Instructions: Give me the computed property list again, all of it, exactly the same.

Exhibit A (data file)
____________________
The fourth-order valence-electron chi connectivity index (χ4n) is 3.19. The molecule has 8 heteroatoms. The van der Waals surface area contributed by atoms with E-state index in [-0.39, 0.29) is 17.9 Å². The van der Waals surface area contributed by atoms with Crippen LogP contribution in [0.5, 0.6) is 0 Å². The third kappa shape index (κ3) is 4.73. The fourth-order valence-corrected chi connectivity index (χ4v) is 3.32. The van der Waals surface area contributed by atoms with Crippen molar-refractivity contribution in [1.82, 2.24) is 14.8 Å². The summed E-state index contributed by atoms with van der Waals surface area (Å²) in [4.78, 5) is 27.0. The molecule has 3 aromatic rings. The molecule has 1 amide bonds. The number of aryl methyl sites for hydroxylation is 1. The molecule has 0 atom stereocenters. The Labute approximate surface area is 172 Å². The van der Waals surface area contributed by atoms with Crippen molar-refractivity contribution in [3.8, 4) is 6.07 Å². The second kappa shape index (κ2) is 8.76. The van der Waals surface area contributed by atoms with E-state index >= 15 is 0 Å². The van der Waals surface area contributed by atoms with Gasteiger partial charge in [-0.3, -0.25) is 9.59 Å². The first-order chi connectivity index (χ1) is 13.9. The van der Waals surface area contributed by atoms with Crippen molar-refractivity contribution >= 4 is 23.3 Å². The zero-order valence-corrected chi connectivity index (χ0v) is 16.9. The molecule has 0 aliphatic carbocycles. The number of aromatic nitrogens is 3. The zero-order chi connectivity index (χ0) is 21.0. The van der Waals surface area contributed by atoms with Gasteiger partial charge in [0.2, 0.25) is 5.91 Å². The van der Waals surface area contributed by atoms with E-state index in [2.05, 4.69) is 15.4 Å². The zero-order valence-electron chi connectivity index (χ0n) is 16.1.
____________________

The fourth-order valence-electron chi connectivity index (χ4n) is 3.19. The molecule has 8 heteroatoms. The van der Waals surface area contributed by atoms with E-state index in [-0.39, 0.29) is 17.9 Å². The van der Waals surface area contributed by atoms with Crippen LogP contribution in [0.5, 0.6) is 0 Å². The third kappa shape index (κ3) is 4.73. The fourth-order valence-corrected chi connectivity index (χ4v) is 3.32. The van der Waals surface area contributed by atoms with Crippen molar-refractivity contribution in [1.82, 2.24) is 14.8 Å². The summed E-state index contributed by atoms with van der Waals surface area (Å²) in [4.78, 5) is 27.0. The molecule has 3 aromatic rings. The molecule has 1 amide bonds. The number of aryl methyl sites for hydroxylation is 1. The molecule has 0 atom stereocenters. The Labute approximate surface area is 172 Å². The van der Waals surface area contributed by atoms with Crippen molar-refractivity contribution in [3.8, 4) is 6.07 Å². The second kappa shape index (κ2) is 8.76. The van der Waals surface area contributed by atoms with E-state index >= 15 is 0 Å². The van der Waals surface area contributed by atoms with Gasteiger partial charge in [-0.3, -0.25) is 9.59 Å². The first-order chi connectivity index (χ1) is 13.9. The van der Waals surface area contributed by atoms with Crippen molar-refractivity contribution >= 4 is 23.3 Å². The zero-order valence-corrected chi connectivity index (χ0v) is 16.9. The molecule has 0 aliphatic carbocycles. The number of aromatic nitrogens is 3. The zero-order chi connectivity index (χ0) is 21.0. The van der Waals surface area contributed by atoms with Gasteiger partial charge in [0.2, 0.25) is 5.91 Å². The van der Waals surface area contributed by atoms with E-state index in [2.05, 4.69) is 15.4 Å². The zero-order valence-electron chi connectivity index (χ0n) is 16.1.